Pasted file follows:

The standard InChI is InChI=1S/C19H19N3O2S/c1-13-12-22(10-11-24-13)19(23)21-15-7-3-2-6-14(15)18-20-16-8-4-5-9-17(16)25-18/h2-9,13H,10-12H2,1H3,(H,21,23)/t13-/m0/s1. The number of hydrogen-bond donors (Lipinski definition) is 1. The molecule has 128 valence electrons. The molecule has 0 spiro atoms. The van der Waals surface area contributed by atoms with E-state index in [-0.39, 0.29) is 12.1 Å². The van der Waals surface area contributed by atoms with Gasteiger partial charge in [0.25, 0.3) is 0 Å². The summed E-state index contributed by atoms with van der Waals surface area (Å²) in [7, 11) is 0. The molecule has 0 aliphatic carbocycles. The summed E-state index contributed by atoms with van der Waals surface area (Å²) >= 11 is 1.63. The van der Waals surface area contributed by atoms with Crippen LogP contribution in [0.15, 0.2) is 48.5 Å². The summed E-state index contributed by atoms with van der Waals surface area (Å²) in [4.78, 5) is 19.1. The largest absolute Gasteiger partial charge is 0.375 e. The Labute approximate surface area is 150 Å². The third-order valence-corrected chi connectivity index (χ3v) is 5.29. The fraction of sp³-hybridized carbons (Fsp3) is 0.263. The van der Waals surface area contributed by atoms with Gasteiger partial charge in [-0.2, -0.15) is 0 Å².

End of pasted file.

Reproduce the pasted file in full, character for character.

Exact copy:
The standard InChI is InChI=1S/C19H19N3O2S/c1-13-12-22(10-11-24-13)19(23)21-15-7-3-2-6-14(15)18-20-16-8-4-5-9-17(16)25-18/h2-9,13H,10-12H2,1H3,(H,21,23)/t13-/m0/s1. The number of hydrogen-bond donors (Lipinski definition) is 1. The molecule has 128 valence electrons. The molecule has 0 spiro atoms. The van der Waals surface area contributed by atoms with E-state index in [-0.39, 0.29) is 12.1 Å². The van der Waals surface area contributed by atoms with Gasteiger partial charge in [0.25, 0.3) is 0 Å². The summed E-state index contributed by atoms with van der Waals surface area (Å²) in [7, 11) is 0. The molecule has 0 aliphatic carbocycles. The summed E-state index contributed by atoms with van der Waals surface area (Å²) >= 11 is 1.63. The van der Waals surface area contributed by atoms with Crippen LogP contribution in [0.15, 0.2) is 48.5 Å². The summed E-state index contributed by atoms with van der Waals surface area (Å²) in [4.78, 5) is 19.1. The largest absolute Gasteiger partial charge is 0.375 e. The Labute approximate surface area is 150 Å². The third-order valence-corrected chi connectivity index (χ3v) is 5.29. The fraction of sp³-hybridized carbons (Fsp3) is 0.263. The van der Waals surface area contributed by atoms with Gasteiger partial charge in [-0.2, -0.15) is 0 Å².